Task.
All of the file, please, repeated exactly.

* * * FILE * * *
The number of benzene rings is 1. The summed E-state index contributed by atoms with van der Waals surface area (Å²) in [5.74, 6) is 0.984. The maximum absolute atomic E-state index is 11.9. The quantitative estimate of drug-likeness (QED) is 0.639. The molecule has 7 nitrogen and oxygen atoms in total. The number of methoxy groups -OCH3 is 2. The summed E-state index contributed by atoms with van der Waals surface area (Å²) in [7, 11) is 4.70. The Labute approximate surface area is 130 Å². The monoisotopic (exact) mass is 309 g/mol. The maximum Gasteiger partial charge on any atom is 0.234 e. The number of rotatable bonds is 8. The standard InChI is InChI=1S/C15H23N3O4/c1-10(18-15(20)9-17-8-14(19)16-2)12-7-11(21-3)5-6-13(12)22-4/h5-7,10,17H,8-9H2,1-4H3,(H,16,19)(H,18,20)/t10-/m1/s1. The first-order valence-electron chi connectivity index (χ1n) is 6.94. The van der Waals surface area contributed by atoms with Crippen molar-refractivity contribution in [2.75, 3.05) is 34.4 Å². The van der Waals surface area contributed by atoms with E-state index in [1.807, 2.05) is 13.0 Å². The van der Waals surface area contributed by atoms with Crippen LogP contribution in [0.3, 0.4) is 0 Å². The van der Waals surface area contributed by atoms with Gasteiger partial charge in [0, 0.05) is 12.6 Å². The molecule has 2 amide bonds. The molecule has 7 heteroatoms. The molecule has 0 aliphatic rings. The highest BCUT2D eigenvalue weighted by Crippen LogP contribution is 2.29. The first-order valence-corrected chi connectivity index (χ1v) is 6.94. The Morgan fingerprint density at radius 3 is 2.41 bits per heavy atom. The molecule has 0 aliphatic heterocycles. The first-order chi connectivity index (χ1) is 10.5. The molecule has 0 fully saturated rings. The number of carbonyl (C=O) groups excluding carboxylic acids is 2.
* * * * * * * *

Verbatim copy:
The number of benzene rings is 1. The summed E-state index contributed by atoms with van der Waals surface area (Å²) in [5.74, 6) is 0.984. The maximum absolute atomic E-state index is 11.9. The quantitative estimate of drug-likeness (QED) is 0.639. The molecule has 7 nitrogen and oxygen atoms in total. The number of methoxy groups -OCH3 is 2. The summed E-state index contributed by atoms with van der Waals surface area (Å²) in [7, 11) is 4.70. The Labute approximate surface area is 130 Å². The monoisotopic (exact) mass is 309 g/mol. The maximum Gasteiger partial charge on any atom is 0.234 e. The number of rotatable bonds is 8. The standard InChI is InChI=1S/C15H23N3O4/c1-10(18-15(20)9-17-8-14(19)16-2)12-7-11(21-3)5-6-13(12)22-4/h5-7,10,17H,8-9H2,1-4H3,(H,16,19)(H,18,20)/t10-/m1/s1. The first-order valence-electron chi connectivity index (χ1n) is 6.94. The van der Waals surface area contributed by atoms with Crippen molar-refractivity contribution in [2.75, 3.05) is 34.4 Å². The van der Waals surface area contributed by atoms with E-state index in [1.807, 2.05) is 13.0 Å². The van der Waals surface area contributed by atoms with Crippen LogP contribution in [0.3, 0.4) is 0 Å². The van der Waals surface area contributed by atoms with Gasteiger partial charge in [0, 0.05) is 12.6 Å². The molecule has 2 amide bonds. The molecule has 7 heteroatoms. The molecule has 0 aliphatic rings. The highest BCUT2D eigenvalue weighted by Crippen LogP contribution is 2.29. The first-order valence-corrected chi connectivity index (χ1v) is 6.94. The Morgan fingerprint density at radius 3 is 2.41 bits per heavy atom. The molecule has 0 aliphatic heterocycles. The first-order chi connectivity index (χ1) is 10.5. The molecule has 0 fully saturated rings. The number of carbonyl (C=O) groups excluding carboxylic acids is 2.